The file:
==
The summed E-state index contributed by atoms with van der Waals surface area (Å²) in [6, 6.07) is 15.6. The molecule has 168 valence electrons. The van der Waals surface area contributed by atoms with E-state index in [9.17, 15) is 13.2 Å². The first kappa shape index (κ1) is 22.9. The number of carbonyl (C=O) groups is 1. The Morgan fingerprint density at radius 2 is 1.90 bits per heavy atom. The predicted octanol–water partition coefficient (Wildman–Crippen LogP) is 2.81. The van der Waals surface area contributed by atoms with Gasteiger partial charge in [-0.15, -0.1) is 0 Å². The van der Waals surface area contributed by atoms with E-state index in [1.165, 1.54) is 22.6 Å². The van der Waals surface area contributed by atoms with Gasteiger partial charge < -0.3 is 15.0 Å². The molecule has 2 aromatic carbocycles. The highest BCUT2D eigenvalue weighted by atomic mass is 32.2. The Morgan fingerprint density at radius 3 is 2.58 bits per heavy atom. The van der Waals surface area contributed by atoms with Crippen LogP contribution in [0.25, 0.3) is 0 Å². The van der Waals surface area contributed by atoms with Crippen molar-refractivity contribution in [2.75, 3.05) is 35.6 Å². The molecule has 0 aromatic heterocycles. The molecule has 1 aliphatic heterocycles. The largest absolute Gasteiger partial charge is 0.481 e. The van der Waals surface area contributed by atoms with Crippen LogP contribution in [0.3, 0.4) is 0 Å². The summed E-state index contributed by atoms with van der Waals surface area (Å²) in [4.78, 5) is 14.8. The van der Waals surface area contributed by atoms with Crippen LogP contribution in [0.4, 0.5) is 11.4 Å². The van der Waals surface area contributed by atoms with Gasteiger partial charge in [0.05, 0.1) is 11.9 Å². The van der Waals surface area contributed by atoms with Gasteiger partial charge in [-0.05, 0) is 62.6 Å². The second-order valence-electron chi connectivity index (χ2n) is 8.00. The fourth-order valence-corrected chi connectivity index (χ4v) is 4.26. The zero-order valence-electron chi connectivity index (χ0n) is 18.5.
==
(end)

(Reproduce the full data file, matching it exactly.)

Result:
The summed E-state index contributed by atoms with van der Waals surface area (Å²) in [6, 6.07) is 15.6. The molecule has 168 valence electrons. The van der Waals surface area contributed by atoms with E-state index in [9.17, 15) is 13.2 Å². The first kappa shape index (κ1) is 22.9. The number of carbonyl (C=O) groups is 1. The Morgan fingerprint density at radius 2 is 1.90 bits per heavy atom. The predicted octanol–water partition coefficient (Wildman–Crippen LogP) is 2.81. The van der Waals surface area contributed by atoms with Gasteiger partial charge in [-0.15, -0.1) is 0 Å². The van der Waals surface area contributed by atoms with E-state index in [1.165, 1.54) is 22.6 Å². The van der Waals surface area contributed by atoms with Gasteiger partial charge < -0.3 is 15.0 Å². The molecule has 2 aromatic carbocycles. The highest BCUT2D eigenvalue weighted by atomic mass is 32.2. The Morgan fingerprint density at radius 3 is 2.58 bits per heavy atom. The van der Waals surface area contributed by atoms with Crippen LogP contribution in [0.25, 0.3) is 0 Å². The van der Waals surface area contributed by atoms with Crippen molar-refractivity contribution in [2.75, 3.05) is 35.6 Å². The molecule has 0 aromatic heterocycles. The molecule has 1 aliphatic heterocycles. The largest absolute Gasteiger partial charge is 0.481 e. The van der Waals surface area contributed by atoms with Crippen LogP contribution in [0.3, 0.4) is 0 Å². The summed E-state index contributed by atoms with van der Waals surface area (Å²) in [4.78, 5) is 14.8. The van der Waals surface area contributed by atoms with Crippen LogP contribution in [0.4, 0.5) is 11.4 Å². The van der Waals surface area contributed by atoms with Gasteiger partial charge in [0.05, 0.1) is 11.9 Å². The van der Waals surface area contributed by atoms with Gasteiger partial charge in [-0.05, 0) is 62.6 Å². The second-order valence-electron chi connectivity index (χ2n) is 8.00. The fourth-order valence-corrected chi connectivity index (χ4v) is 4.26. The zero-order valence-electron chi connectivity index (χ0n) is 18.5.